Section 37(1) of the FOI Act provides that, subject to the other provisions of the section, an FOI body shall refuse to grant a request if access to the record concerned would involve the disclosure of personal information relating to an individual other than the requester (including personal information relating to a deceased individual).
In its original decision, the HSE did not refer to the provisions of section 37(8) of the FOI Act. However, its submission to this Office indicated that the decision maker considered that subsection and its associated guidance. A potential right of access to records of a deceased person arises under section 37(8) because Regulations have been made by the Minister for Public Expenditure and Reform which provide for access by certain third parties, including the next of kin, to records of a deceased individual.
The Freedom of Information Act, 2014 (Section 37(8)) Regulations 2016 (S.I. 218 of 2016) (the 2016 Regulations), as amended, provide for the grant of access to the records of a deceased individual if the requester is the spouse or next of kin of the individual and, in the opinion of the head, having regard to all the circumstances, the public interest, including the public interest in the confidentiality of personal information, would on balance be better served by granting than by refusing the request.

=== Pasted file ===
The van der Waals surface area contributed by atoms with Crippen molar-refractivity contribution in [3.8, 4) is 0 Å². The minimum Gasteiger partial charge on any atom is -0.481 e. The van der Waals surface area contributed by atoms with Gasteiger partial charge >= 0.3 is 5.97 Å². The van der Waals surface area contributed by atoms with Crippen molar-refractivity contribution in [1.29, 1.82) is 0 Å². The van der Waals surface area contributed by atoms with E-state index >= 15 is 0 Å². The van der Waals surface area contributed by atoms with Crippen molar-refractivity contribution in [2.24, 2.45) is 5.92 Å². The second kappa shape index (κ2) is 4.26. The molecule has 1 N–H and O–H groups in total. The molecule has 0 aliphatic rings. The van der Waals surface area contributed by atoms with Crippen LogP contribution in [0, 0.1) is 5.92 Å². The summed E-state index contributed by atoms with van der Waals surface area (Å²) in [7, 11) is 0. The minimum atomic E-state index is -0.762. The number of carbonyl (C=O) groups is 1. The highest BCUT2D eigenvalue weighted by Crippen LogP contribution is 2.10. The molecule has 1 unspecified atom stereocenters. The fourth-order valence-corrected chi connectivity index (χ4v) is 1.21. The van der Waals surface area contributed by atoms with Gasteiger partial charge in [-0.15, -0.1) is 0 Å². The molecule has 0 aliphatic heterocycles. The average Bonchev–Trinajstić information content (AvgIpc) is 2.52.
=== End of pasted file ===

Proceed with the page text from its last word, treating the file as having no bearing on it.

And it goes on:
It is not disputed that the applicant is the child (or issue) of the deceased and is considered to be next of kin for the purposes of the Regulations. Neither is it disputed that all of the information in the medical records comes within the definition of personal information in section 2 of the Act. Therefore, the issue to be addressed is whether, having regard to all the circumstances, the public interest, including the public interest in the confidentiality of personal information, would on balance be better served by granting than by refusing to grant the request.
Pursuant to section 48(1) of the Act, the Minister for Public Expenditure and Reform published guidance concerning access to records relating to deceased persons. Under section 48(3) public bodies must have regard to such guidance in the performance of their functions under the Act. The guidance states that it is a matter for the decision maker to make such enquiries and engage in such consultation as is necessary to allow him or her to decide if the public interest would be better served by granting than by refusing the request. The guidance suggests certain factors to be taken into consideration in deciding if release is appropriate to the spouse or next of kin including:
The confidentiality of personal information as set out in section 37(1).
Would the deceased have consented to the release of the records to the requester when living? The guidance states that if so, this would strengthen the case for deciding to release after death. If, however, the deceased had refused to release the records during his/her lifetime or had left written instructions in a will or other document that the records were not to be released, there would have to be compelling reasons for overturning the deceased's expressed wishes.